Yesterday in my stubbornness to find a Coroner's Inquest Report for 19th Century Massachusetts, and refusing to believe they were all destroyed, I stumbled upon an article in a 1996 issue of the American Journal Of Forensic Medicine & Pathology co-written by Elizabeth Bouvier. I recognized her name immediately as the Head of Archives in Massachusetts . In the article she discusses how coroners in early Massachusetts were general citizens (ie not doctors) & little is known about their functions. For the article she examined an unpublished set of 19th-century Massachusetts inquest records to discover coroner's function, social conditions, & the increasing use of medical and toxicologic information. So, from that I gathered she must have had the records, and I gave her a call.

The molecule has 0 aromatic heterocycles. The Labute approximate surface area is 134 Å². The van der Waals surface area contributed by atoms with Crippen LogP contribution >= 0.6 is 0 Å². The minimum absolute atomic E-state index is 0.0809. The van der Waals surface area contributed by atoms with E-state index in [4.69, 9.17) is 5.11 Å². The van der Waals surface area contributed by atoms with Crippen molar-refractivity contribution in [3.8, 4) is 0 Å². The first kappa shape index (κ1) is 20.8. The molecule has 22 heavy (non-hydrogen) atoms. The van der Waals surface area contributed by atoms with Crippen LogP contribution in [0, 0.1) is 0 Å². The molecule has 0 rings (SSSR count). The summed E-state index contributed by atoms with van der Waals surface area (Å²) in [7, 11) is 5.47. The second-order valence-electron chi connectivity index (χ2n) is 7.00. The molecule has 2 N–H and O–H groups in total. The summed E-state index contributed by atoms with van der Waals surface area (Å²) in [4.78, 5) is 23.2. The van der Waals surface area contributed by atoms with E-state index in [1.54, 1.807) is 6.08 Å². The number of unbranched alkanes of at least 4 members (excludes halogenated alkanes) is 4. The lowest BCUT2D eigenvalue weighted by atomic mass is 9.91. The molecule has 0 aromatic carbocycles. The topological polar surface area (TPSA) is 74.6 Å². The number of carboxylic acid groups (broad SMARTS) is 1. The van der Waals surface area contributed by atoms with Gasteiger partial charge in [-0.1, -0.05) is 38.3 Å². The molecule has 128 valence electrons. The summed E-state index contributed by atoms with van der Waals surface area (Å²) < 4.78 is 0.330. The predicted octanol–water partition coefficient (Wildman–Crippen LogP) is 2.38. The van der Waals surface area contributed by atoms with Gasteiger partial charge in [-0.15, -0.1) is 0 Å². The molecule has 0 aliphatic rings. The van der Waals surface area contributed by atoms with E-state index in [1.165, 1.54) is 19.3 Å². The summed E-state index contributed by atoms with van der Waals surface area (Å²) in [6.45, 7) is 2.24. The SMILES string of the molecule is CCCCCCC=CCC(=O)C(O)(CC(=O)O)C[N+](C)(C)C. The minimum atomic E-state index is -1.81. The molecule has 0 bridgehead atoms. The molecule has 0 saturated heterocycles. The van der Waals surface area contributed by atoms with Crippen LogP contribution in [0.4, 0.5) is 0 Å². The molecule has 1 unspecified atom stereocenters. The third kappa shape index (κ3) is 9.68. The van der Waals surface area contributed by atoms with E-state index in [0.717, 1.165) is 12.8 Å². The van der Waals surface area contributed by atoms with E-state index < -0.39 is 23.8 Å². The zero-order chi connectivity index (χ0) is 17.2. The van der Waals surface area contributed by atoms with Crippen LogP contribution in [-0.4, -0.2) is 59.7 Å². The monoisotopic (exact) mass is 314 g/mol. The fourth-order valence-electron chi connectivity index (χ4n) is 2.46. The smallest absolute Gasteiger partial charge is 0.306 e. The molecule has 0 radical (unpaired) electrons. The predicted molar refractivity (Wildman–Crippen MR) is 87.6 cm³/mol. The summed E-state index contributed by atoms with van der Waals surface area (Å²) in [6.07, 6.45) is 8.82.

Turns out she does have thousands of Coroner's Inquest Reports from across the state, although varied and incomplete by either time period or location. The process for finding out if she has what you need is to send a letter to her with the specific name of the deceased person, specific date & specific location. She does not except requests via email. You must fax or snail mail, and you must include your email address. She will then check to see if she has it and email you back to schedule an appointment for you to go see it at her office if she has it. This may take a few weeks.
The mailing address is:
Head of Archives
Supreme Judicial Court Archives
3 Pemberton Square, 16th Floor
Boston, MA 02108
Her fax number is : 617 557-1088
Amylynne (Baker) Murphy